Tag Archives: Volkswagen Golf

Motoring

How Volkswagen turned an angry customer into a happy one

Every now and again, it’s nice to post a “good news” story. This one’s about great customer service. You see, I’ve criticised Volkswagen before because of the problems with water-based paints on their cars, so it’s only right to call them out when they see sense and give great service too. Unfortunately, there is a sting in the tail for one dealer, who will never see my credit card (or any other method of payment) again…

Indeed, one afternoon last week it was a minor miracle that I didn’t tweet my anger and frustration at Volkswagen’s attitude to repairing a known issue on my wife’s low mileage car. The only reason I didn’t was because one of my friends had asked earlier in the week if I needed a “virtual hug” as it seems I’ve been very grumpy on Twitter recently!

A known issue

Our family Golf, which is just over 4 years old (so out of warranty) but has only been driven around 14,000 miles and has a full Volkswagen service history (it’s only just come off a Volkswagen service, maintenance and tyres agreement) was showing a warning lamp for the Electronic Stability Program (ESP). According to the handbook, that means the Anti-lock Braking System (ABS) isn’t working either (normal braking will be fine) and that’s not so great with standing water on the roads and ice to follow later this week.

I booked the car in with a local mechanic, who very kindly, diagnosed the fault and advised me to take it to Volkswagen instead, as the “G201 brake pressure sensor” issue is a known problem on Mk 5 Golfs and Tourans (indeed on a number of other VAG, BMW, and even Citroen cars). Whilst he could take my money, he thought I might be able to get Volkswagen to contribute to the cost on such a low mileage car, as it’s not really a service item and shouldn’t wear out or get damaged.

Furious with the Volkswagen dealer’s response

So I called the local Volkswagen dealer, Wayside Volkswagen in Milton Keynes (Jardine Motors Group), from whom I have purchased the last two (new) cars for my wife and one company car (with a previous employer) as well as placing almost all of my Volkswagen servicing business with them since about 2003. I didn’t even get past the service reception. In fact, I hung up the phone in frustration at the unhelpful, obstructive Service Manager who wanted around £90 for someone to take a look, couldn’t carry out the diagnosis whilst I waited and wasn’t even prepared to discuss the possibility of any goodwill repairs on a car out of warranty*.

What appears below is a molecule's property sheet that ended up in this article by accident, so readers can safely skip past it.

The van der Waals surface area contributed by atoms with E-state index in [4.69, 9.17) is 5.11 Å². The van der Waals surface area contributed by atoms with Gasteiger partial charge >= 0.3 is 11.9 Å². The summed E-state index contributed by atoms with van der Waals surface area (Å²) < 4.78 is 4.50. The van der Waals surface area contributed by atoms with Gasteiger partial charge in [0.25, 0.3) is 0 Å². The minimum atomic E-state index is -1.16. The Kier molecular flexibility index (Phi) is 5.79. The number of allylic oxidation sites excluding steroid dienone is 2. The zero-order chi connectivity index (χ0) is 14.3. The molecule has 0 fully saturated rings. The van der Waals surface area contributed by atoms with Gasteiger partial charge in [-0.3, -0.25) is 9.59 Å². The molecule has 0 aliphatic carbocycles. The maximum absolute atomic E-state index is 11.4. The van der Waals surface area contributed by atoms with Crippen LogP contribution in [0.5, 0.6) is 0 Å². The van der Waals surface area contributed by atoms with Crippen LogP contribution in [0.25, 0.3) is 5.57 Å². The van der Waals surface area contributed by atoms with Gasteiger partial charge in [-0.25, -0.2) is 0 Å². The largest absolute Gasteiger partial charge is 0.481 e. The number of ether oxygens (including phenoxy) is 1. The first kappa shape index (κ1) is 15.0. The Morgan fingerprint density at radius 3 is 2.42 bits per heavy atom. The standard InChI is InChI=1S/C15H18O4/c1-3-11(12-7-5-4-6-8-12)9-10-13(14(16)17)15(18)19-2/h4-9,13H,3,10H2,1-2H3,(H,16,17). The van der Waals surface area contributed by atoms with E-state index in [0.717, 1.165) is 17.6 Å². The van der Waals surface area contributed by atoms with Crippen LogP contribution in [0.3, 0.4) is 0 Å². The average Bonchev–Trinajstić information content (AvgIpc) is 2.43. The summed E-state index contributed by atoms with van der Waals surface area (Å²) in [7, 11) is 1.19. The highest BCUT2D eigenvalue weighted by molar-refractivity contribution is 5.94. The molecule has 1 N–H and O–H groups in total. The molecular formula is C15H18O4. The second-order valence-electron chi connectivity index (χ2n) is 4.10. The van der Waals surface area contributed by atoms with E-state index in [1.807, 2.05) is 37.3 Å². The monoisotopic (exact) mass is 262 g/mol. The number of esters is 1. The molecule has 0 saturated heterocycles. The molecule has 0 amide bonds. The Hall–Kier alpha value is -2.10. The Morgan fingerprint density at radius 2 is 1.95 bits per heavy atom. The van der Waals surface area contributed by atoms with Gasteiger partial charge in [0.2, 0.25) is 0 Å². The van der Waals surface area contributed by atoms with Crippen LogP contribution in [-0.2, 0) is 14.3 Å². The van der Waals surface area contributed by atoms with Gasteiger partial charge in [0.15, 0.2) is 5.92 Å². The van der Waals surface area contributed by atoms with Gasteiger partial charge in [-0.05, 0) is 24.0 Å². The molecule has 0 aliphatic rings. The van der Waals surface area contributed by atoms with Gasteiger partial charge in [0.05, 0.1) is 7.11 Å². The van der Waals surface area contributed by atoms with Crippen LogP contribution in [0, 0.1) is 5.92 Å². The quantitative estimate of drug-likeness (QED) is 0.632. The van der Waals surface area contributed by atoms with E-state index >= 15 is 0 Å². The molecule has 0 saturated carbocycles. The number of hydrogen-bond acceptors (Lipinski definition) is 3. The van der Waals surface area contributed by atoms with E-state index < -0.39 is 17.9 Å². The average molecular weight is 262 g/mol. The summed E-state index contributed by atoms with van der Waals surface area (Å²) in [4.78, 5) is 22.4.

Perseverance

After taking a few deep breaths, I tried another dealer, My Volkswagen in Northampton (Parkway Motor Group) who were sympathetic to my problem, explained they would have to charge a diagnostic fee of £69 (including VAT) but that, depending on the outcome, they would speak to Volkswagen UK on my behalf to see if there was any goodwill available. And they could look at the car only a couple of days later (usually I have to wait weeks to get some time with a technician at Wayside).

Good news all-round!

I took the car over today and was delighted to hear a short while later that Volkswagen UK had looked into the circumstances and would carry out the repairs free of charge. Even better, the technician was working on the car and it would be ready the same day. Clearly this won’t happen for everyone – I was really lucky – but this is excellent customer service from a brand I trust, with a car that shouldn’t exhibit this issue (indeed, my Tiguan has been driven more miles in 7 months than my wife’s Golf has in 4 and a half years).